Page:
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meandering FMQ pattern

meandering FMQ pattern

Old 02-04-2010, 11:06 AM
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Hi All
I'm a beginner at quilting, however would like to quilt my own quilts. I sent my son's quilt to be quilted and it cost me 40.00 (baby sized quilt) and it was a basic quilt made of squares! I figure I can do something on my own that would work. I got a stippling foot for my machine but was wondering how in the world do I make that meandering pattern? do I just wing it? is there a process to it? anyone have any pointers? do you even know what I'm talking about?? LOL.....any help is appreciated.
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Old 02-04-2010, 11:09 AM
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There are some nice tutorials on the web. I just spent a few hours there last night. Practice - practice - practice. I'm in the same spot you are and so far my attempts have all looked like crap. A big jerky mess. I've been looking for a class but none of the LQSes around here are offering machine quilting as a stand-alone class. Maybe I'll talk to the store and see if I can get a personal lesson just to get me going coz on my own - I SUCK!

Good luck.
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Old 02-04-2010, 11:59 AM
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ha ha ha...thanks!! I figure even if mine look like a big jerky mess, that will be fine! I will be happy that I can do it on my own and not have to spend that much money on a toddler quilt. I most likely would not attempt a bigger quilt since I just have a basic sewing machine, but baby/toddler quilts I should be able to do something with. I'll check out some stuff on line. thanks! Good luck to you as well.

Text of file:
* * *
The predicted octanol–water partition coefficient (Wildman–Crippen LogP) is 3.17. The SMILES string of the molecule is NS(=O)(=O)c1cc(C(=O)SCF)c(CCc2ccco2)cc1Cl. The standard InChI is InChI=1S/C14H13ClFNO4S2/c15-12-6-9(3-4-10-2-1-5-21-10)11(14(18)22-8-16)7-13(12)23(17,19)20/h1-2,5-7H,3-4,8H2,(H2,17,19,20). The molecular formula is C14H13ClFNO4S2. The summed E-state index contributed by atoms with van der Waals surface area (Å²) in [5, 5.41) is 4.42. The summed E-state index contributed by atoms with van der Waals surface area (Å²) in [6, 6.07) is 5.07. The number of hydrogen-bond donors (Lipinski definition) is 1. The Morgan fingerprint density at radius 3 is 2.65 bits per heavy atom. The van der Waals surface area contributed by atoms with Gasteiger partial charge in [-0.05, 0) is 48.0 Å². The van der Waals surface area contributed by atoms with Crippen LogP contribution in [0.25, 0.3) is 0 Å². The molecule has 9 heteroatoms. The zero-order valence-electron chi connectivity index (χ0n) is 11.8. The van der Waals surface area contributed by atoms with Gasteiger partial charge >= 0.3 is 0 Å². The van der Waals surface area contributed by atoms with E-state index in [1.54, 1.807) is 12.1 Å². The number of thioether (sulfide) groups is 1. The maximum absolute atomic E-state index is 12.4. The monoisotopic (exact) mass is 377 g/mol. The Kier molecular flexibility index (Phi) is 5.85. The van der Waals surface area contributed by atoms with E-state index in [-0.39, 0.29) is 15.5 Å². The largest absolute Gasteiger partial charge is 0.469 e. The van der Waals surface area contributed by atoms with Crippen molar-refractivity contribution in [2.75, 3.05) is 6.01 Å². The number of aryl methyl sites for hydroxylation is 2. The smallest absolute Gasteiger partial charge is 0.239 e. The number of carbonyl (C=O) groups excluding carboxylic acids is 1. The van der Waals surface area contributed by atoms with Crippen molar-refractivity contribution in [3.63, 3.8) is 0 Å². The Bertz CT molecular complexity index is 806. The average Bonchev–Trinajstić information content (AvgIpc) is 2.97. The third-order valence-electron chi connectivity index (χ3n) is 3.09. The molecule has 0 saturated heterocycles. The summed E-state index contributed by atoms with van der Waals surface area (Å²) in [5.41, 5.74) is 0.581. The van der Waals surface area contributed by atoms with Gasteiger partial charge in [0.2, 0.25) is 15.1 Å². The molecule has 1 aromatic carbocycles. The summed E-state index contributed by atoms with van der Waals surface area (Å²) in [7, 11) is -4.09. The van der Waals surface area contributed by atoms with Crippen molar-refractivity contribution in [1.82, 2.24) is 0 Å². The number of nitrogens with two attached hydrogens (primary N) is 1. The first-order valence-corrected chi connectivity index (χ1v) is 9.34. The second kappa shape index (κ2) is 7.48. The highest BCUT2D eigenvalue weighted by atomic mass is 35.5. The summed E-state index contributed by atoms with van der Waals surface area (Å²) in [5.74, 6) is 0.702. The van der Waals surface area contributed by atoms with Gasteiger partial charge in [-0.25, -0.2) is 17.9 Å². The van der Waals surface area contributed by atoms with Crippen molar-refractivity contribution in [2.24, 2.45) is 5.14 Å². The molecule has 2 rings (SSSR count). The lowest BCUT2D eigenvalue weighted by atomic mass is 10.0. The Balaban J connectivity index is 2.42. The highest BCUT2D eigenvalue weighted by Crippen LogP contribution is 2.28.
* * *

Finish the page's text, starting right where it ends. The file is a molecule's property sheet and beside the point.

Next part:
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Old 02-04-2010, 01:15 PM
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Originally Posted by Rymer
ha ha ha...thanks!! I figure even if mine look like a big jerky mess, that will be fine! I will be happy that I can do it on my own and not have to spend that much money on a toddler quilt. I most likely would not attempt a bigger quilt since I just have a basic sewing machine, but baby/toddler quilts I should be able to do something with. I'll check out some stuff on line. thanks! Good luck to you as well.
Thanks.

I've actually have gotten pretty good at SID (stitch in the ditch) and usually do a grid pattern along all the straight seams. If my blocks are too large and there is no applique in the center, I sometimes combine it with a tie in the center. All of my SID quilts have been washed a gazillion times, and they hold up really well. Just a thought to keep you going while you practice the other.
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Old 02-04-2010, 01:26 PM